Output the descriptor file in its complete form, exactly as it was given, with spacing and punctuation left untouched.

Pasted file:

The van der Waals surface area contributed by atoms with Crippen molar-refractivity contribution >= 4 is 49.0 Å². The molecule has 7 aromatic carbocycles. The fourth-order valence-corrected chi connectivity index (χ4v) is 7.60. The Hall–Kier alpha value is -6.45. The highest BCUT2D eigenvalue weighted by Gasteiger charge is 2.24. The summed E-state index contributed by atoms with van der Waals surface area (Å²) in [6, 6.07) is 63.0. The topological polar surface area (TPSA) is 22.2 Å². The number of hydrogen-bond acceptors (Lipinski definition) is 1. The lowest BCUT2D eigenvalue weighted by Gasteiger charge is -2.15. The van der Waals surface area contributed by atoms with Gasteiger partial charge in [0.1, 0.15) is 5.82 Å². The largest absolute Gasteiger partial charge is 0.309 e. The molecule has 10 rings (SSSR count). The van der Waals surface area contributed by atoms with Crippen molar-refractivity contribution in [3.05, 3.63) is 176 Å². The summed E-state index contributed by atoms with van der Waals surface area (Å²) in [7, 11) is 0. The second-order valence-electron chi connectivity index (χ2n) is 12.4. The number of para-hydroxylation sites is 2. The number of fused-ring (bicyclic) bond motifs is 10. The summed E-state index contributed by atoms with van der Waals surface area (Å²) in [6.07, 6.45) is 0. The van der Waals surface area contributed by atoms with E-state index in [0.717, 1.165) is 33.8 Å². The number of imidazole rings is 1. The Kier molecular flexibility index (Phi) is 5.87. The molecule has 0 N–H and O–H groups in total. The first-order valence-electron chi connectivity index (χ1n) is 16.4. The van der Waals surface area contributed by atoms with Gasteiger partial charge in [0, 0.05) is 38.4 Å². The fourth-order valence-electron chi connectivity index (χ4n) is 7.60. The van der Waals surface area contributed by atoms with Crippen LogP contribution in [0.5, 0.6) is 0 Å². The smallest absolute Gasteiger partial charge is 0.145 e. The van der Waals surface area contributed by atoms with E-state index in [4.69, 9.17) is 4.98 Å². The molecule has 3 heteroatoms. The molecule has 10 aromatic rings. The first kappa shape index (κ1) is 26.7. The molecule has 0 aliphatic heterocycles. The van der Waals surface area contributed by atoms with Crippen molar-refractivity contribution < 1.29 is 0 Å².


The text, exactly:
The van der Waals surface area contributed by atoms with Crippen molar-refractivity contribution >= 4 is 49.0 Å². The molecule has 7 aromatic carbocycles. The fourth-order valence-corrected chi connectivity index (χ4v) is 7.60. The Hall–Kier alpha value is -6.45. The highest BCUT2D eigenvalue weighted by Gasteiger charge is 2.24. The summed E-state index contributed by atoms with van der Waals surface area (Å²) in [6, 6.07) is 63.0. The topological polar surface area (TPSA) is 22.2 Å². The number of hydrogen-bond acceptors (Lipinski definition) is 1. The lowest BCUT2D eigenvalue weighted by Gasteiger charge is -2.15. The van der Waals surface area contributed by atoms with Gasteiger partial charge in [0.1, 0.15) is 5.82 Å². The largest absolute Gasteiger partial charge is 0.309 e. The molecule has 10 rings (SSSR count). The van der Waals surface area contributed by atoms with Crippen molar-refractivity contribution in [3.05, 3.63) is 176 Å². The summed E-state index contributed by atoms with van der Waals surface area (Å²) in [7, 11) is 0. The second-order valence-electron chi connectivity index (χ2n) is 12.4. The number of para-hydroxylation sites is 2. The number of fused-ring (bicyclic) bond motifs is 10. The summed E-state index contributed by atoms with van der Waals surface area (Å²) in [6.07, 6.45) is 0. The van der Waals surface area contributed by atoms with E-state index in [0.717, 1.165) is 33.8 Å². The number of imidazole rings is 1. The Kier molecular flexibility index (Phi) is 5.87. The molecule has 0 N–H and O–H groups in total. The first-order valence-electron chi connectivity index (χ1n) is 16.4. The van der Waals surface area contributed by atoms with Gasteiger partial charge in [0, 0.05) is 38.4 Å². The fourth-order valence-electron chi connectivity index (χ4n) is 7.60. The van der Waals surface area contributed by atoms with Crippen LogP contribution in [0.5, 0.6) is 0 Å². The smallest absolute Gasteiger partial charge is 0.145 e. The van der Waals surface area contributed by atoms with E-state index in [4.69, 9.17) is 4.98 Å². The molecule has 3 heteroatoms. The molecule has 10 aromatic rings. The first kappa shape index (κ1) is 26.7. The molecule has 0 aliphatic heterocycles. The van der Waals surface area contributed by atoms with Crippen molar-refractivity contribution < 1.29 is 0 Å².